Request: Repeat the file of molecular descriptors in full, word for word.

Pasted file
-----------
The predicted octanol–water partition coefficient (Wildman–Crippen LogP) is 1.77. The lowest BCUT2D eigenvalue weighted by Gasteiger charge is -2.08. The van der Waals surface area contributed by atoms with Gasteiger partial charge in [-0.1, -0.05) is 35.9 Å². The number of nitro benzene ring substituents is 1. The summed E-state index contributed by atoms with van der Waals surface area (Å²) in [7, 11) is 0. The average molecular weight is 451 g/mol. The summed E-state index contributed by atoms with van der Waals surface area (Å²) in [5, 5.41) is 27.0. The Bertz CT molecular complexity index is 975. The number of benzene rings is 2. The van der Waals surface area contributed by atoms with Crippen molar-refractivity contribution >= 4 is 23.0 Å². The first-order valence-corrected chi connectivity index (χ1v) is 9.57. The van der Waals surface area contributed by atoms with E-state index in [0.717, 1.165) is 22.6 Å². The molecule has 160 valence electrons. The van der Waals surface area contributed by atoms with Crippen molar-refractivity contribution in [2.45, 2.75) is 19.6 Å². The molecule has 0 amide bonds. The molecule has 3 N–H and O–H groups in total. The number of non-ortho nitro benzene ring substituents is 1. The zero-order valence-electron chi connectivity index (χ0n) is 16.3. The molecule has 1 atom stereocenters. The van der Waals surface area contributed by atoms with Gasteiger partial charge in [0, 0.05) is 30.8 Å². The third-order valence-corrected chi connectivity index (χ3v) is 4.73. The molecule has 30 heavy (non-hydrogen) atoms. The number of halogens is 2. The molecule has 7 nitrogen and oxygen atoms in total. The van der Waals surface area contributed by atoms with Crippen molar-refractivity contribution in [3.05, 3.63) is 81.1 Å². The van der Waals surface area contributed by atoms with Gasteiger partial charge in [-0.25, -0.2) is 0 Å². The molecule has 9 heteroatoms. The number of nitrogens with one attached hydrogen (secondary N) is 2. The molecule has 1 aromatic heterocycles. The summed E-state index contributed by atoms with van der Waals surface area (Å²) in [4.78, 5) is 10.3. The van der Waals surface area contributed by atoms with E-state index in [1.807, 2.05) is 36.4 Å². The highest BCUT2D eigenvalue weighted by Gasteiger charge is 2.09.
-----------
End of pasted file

The predicted octanol–water partition coefficient (Wildman–Crippen LogP) is 1.77. The lowest BCUT2D eigenvalue weighted by Gasteiger charge is -2.08. The van der Waals surface area contributed by atoms with Gasteiger partial charge in [-0.1, -0.05) is 35.9 Å². The number of nitro benzene ring substituents is 1. The summed E-state index contributed by atoms with van der Waals surface area (Å²) in [7, 11) is 0. The average molecular weight is 451 g/mol. The summed E-state index contributed by atoms with van der Waals surface area (Å²) in [5, 5.41) is 27.0. The Bertz CT molecular complexity index is 975. The number of benzene rings is 2. The van der Waals surface area contributed by atoms with Crippen molar-refractivity contribution >= 4 is 23.0 Å². The first-order valence-corrected chi connectivity index (χ1v) is 9.57. The van der Waals surface area contributed by atoms with E-state index in [0.717, 1.165) is 22.6 Å². The molecule has 160 valence electrons. The van der Waals surface area contributed by atoms with Crippen molar-refractivity contribution in [2.45, 2.75) is 19.6 Å². The molecule has 0 amide bonds. The molecule has 3 N–H and O–H groups in total. The number of non-ortho nitro benzene ring substituents is 1. The zero-order valence-electron chi connectivity index (χ0n) is 16.3. The molecule has 1 atom stereocenters. The van der Waals surface area contributed by atoms with Gasteiger partial charge in [0, 0.05) is 30.8 Å². The third-order valence-corrected chi connectivity index (χ3v) is 4.73. The molecule has 30 heavy (non-hydrogen) atoms. The number of halogens is 2. The molecule has 7 nitrogen and oxygen atoms in total. The van der Waals surface area contributed by atoms with Crippen molar-refractivity contribution in [3.05, 3.63) is 81.1 Å². The van der Waals surface area contributed by atoms with Gasteiger partial charge in [-0.25, -0.2) is 0 Å². The molecule has 9 heteroatoms. The number of nitrogens with one attached hydrogen (secondary N) is 2. The molecule has 1 aromatic heterocycles. The summed E-state index contributed by atoms with van der Waals surface area (Å²) in [4.78, 5) is 10.3. The van der Waals surface area contributed by atoms with E-state index in [1.807, 2.05) is 36.4 Å². The highest BCUT2D eigenvalue weighted by Gasteiger charge is 2.09.